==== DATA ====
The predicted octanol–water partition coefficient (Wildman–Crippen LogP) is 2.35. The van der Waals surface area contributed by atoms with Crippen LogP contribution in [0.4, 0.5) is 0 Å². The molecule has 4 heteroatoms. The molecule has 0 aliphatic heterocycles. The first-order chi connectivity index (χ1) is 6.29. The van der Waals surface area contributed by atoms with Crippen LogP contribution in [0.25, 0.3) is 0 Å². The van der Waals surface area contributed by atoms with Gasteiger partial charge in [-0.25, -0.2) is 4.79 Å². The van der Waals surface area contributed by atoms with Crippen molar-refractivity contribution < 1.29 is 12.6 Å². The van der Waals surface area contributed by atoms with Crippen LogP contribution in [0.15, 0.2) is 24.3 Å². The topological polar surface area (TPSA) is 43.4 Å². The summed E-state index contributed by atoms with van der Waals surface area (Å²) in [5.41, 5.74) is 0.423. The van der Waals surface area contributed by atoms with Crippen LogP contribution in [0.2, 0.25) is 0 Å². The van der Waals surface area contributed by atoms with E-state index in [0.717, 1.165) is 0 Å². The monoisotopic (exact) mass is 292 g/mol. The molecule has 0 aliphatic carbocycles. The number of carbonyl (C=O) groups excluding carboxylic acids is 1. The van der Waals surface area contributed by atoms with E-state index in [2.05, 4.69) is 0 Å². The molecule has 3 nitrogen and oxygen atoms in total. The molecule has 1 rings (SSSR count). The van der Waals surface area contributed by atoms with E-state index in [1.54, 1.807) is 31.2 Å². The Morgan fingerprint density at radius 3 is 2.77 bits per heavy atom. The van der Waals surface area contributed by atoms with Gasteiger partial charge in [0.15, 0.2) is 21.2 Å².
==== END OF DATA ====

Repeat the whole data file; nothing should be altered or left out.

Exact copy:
The predicted octanol–water partition coefficient (Wildman–Crippen LogP) is 2.35. The van der Waals surface area contributed by atoms with Crippen LogP contribution in [0.4, 0.5) is 0 Å². The molecule has 4 heteroatoms. The molecule has 0 aliphatic heterocycles. The first-order chi connectivity index (χ1) is 6.29. The van der Waals surface area contributed by atoms with Crippen LogP contribution in [0.25, 0.3) is 0 Å². The van der Waals surface area contributed by atoms with Gasteiger partial charge in [-0.25, -0.2) is 4.79 Å². The van der Waals surface area contributed by atoms with Crippen molar-refractivity contribution < 1.29 is 12.6 Å². The van der Waals surface area contributed by atoms with Crippen LogP contribution in [0.15, 0.2) is 24.3 Å². The topological polar surface area (TPSA) is 43.4 Å². The summed E-state index contributed by atoms with van der Waals surface area (Å²) in [5.41, 5.74) is 0.423. The van der Waals surface area contributed by atoms with Crippen LogP contribution in [0.2, 0.25) is 0 Å². The van der Waals surface area contributed by atoms with E-state index in [0.717, 1.165) is 0 Å². The monoisotopic (exact) mass is 292 g/mol. The molecule has 0 aliphatic carbocycles. The number of carbonyl (C=O) groups excluding carboxylic acids is 1. The van der Waals surface area contributed by atoms with E-state index in [2.05, 4.69) is 0 Å². The molecule has 3 nitrogen and oxygen atoms in total. The molecule has 1 rings (SSSR count). The van der Waals surface area contributed by atoms with E-state index in [1.54, 1.807) is 31.2 Å². The Morgan fingerprint density at radius 3 is 2.77 bits per heavy atom. The van der Waals surface area contributed by atoms with Gasteiger partial charge in [0.15, 0.2) is 21.2 Å².